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Hong Kong, Tibet Serve as Warning for Taiwan
Paul Lin

July 1 marks the anniversary of the founding of the Chinese Communist Party (CCP), as well as the anniversary of Hong Kong's return to Chinese control. Every year, this day is given to Hong Kong citizens as a holiday so they can "celebrate," but in 2003 about 1 million people used the day to demonstrate for democracy. Now, it has become a day for crowds of Hong Kongers to disregard the political climate in their city and demand democracy.

As July 1 neared this year, the Chinese government dispatched Chairman of the National Committee of the Chinese People's Political Consultative Conference Jia Qinglin to Hong Kong. Jia announced 15 economic incentives for Hong Kong to reduce public interest in taking to the streets.

Nevertheless, 50,000 people still turned out to demonstrate on the afternoon of July 1, compared with 40,000 to 50,000 for the anniversary celebrations that were held in the morning.

In attendance at the democracy march was Yu Jie, one of China's most prominent political dissident authors, wearing a T-shirt printed with a photo of Chen Guangcheng, a blind human rights activist from Shandong Province who was recently arrested. Yu believes that achieving universal suffrage in Hong Kong will be a difficult task, because any leaders elected by the people would surely be disliked by Beijing.

Furthermore, if Hong Kong were to gain suffrage, would other regions in China demand the right to vote as well?

In April, Xu Chongde, an authority on Hong Kong's Basic Law, said: "If you can assure to me today that those elected will be patriots, then I'd advocate universal suffrage."

The way the day's events were treated by Hong Kong's newspapers was interesting.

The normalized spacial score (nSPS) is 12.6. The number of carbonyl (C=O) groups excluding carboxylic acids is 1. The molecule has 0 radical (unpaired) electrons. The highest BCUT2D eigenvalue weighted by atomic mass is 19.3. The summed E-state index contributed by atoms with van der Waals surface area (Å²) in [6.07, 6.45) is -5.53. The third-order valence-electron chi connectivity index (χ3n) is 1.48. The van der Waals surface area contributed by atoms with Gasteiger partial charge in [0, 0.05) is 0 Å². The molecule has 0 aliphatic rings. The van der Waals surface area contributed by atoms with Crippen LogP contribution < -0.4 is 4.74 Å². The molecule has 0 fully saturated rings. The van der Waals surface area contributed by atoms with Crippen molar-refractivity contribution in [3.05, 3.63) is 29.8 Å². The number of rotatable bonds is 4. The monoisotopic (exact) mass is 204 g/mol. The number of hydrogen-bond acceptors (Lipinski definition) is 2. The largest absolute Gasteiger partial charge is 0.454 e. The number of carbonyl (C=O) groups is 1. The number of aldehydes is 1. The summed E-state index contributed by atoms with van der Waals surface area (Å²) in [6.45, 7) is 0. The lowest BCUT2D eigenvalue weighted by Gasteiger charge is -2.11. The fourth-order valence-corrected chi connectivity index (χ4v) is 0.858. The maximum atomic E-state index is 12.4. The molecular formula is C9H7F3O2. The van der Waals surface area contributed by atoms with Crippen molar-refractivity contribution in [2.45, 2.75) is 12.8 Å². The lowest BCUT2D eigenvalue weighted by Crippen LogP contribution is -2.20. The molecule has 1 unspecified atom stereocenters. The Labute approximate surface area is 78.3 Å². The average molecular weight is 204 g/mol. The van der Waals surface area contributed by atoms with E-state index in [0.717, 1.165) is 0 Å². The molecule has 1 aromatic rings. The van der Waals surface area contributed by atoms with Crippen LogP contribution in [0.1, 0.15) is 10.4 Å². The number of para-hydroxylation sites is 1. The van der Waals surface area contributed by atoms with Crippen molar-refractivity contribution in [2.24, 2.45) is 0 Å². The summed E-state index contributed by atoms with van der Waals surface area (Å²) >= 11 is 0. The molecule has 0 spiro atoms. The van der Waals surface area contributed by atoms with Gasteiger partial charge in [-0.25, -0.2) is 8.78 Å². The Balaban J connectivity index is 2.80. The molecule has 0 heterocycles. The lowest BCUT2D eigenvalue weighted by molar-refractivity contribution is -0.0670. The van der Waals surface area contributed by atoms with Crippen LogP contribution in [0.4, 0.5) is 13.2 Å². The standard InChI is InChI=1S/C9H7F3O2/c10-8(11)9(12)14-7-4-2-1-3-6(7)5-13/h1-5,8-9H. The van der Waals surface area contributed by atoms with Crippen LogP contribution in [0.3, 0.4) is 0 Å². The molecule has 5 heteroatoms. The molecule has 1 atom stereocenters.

Three CCP papers ran stories about the celebrations on the front page, while four independent papers used their front page to report on the democracy demonstrations. Two of these covered the surprise appearance at the demonstrations of former chief secretary Anson Chan. Two other papers with high circulation ran headlines that were damaging to Chan and one paper avoided the issue, running World Cup coverage instead.

Recently, Beijing was angered when Richard Li, the second son of tycoon Li Ka-shing, tried to sell PCCW Limited to foreign financial groups. China accused him of forgetting the generosity it had shown him, as it had provided Li with financial support at the time of the firm's purchase, and China's state-owned ChinaNet had also become a shareholder.

It accused him of trying to profit from the preferential treatment the CCP had shown him, just as Chang Jung-fa, chairman of the Evergreen Group, had done. It appears that the CCP doesn't give any thought to its "one country, two systems" policy, even on economic matters.

Beijing has also denied the Dalai Lama's request that Tibet be granted the same degree of political autonomy as Hong Kong, and has stepped up criticism of him. This is no doubt related to the Qinghai-Tibet Railway.

While the pro-Chinese media in Hong Kong and Taiwan have been promoting the trip to Tibet as an incredible, scenic journey to the top of the world, foreign observers have expressed concerned about the environmental impact. Tibetans, meanwhile, are worried that with the influx of Chinese, they will lose their unique culture and religion.

The U.S. and European countries have been able to profit from Chinese tourists. But will the disadvantaged Tibetan people avoid assimilation and preserve their Shangri-la?

Look at Hong Kong and Tibet, then think about Taiwan.

Paul Lin is a commentator based in Taipei.

Translated by Marc Langer

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